British fury at US over `banana war'

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The Independent Online
IN AN unprecedented move, the United States ambassador was called to the Department of Trade and Industry last night to hear government protests at trade sanctions imposed by the US in a row over bananas.

Stephen Byers, the Secretary of State for Trade and Industry, told the ambassador, Philip Lader, that the Government "deplored" the US' unilateral action in imposing a 100 per cent tariff on luxury goods from the European Union, including British cashmere.

British taxpayers may now have to pay up to pounds 17m to protect about 500 jobs in the cashmere industry in the Scottish Borders after the Government promised to pay the duty.

Downing Street officials protested directly to the White House, but there was no contact between Tony Blair and President Bill Clinton on the issue.

Mr Blair, who this week advised Europe to follow the US way on economic reform, said on a visit to Scotland: "We must make sure this is resolved... No one should be in any doubt about our determination to make sure... jobs are protected."

The flashpoint for the trade row was America's failure this week to win World Trade Organisation (WTO) backing for its demand that the EU drop tariffs on large-scale Central America producers' exports of bananas - which are mainly owned by US corporations.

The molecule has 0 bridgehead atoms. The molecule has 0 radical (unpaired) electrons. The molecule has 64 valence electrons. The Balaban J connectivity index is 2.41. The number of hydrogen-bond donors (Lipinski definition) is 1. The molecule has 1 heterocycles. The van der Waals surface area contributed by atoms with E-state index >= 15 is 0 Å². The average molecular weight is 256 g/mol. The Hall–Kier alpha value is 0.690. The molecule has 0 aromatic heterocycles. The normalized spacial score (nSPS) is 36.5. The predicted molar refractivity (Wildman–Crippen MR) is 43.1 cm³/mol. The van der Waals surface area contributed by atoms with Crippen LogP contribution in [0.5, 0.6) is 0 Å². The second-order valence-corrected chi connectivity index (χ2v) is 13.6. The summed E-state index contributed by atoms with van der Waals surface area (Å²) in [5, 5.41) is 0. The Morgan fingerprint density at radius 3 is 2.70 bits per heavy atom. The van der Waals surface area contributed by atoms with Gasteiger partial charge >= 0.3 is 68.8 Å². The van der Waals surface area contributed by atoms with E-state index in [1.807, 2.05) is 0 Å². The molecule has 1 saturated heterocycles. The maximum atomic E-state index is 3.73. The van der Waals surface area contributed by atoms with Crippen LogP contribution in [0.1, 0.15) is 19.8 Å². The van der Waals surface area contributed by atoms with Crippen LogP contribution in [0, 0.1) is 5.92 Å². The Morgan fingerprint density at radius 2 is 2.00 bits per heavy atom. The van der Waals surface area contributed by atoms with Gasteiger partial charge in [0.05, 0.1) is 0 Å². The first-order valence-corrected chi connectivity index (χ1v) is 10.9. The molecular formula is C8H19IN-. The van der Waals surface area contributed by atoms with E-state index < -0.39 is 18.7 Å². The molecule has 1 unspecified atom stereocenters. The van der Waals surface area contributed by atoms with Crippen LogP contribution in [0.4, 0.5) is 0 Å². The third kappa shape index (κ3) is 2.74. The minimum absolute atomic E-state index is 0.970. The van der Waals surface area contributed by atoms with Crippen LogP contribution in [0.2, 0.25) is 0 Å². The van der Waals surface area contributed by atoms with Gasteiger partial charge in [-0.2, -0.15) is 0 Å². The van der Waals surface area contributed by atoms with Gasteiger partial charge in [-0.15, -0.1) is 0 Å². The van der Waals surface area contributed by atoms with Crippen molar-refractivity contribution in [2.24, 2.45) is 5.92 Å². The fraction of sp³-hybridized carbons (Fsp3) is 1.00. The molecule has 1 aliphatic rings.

The US complained of unfair trade restrictions against its producers compared with the smaller Caribbean banana producers, who can export tariff- free to the EU. Because of historical colonial links to the island communities, many EU countries want to protect them from the economic damage of direct competition.

Rather than wait for a WTO ruling, which it promised "soon" after 15 March, the US imposed a 100 per cent tariff yesterday on selected EU luxury goods, from Italian handbags to pecorino cheese. Brussels reacted with fury, accusing Washington of breaching WTO rules.

"The international trading system only works if all countries fulfil their obligations," said Ambassador Peter Scher, US special trade negotiator, announcing the sanctions.

EU negotiators believe the US has struck such an aggressive position on a relatively insignificant dispute to lay down a marker in looming clashes over US-produced hormone-treated beef and genetically modified crops and foods.

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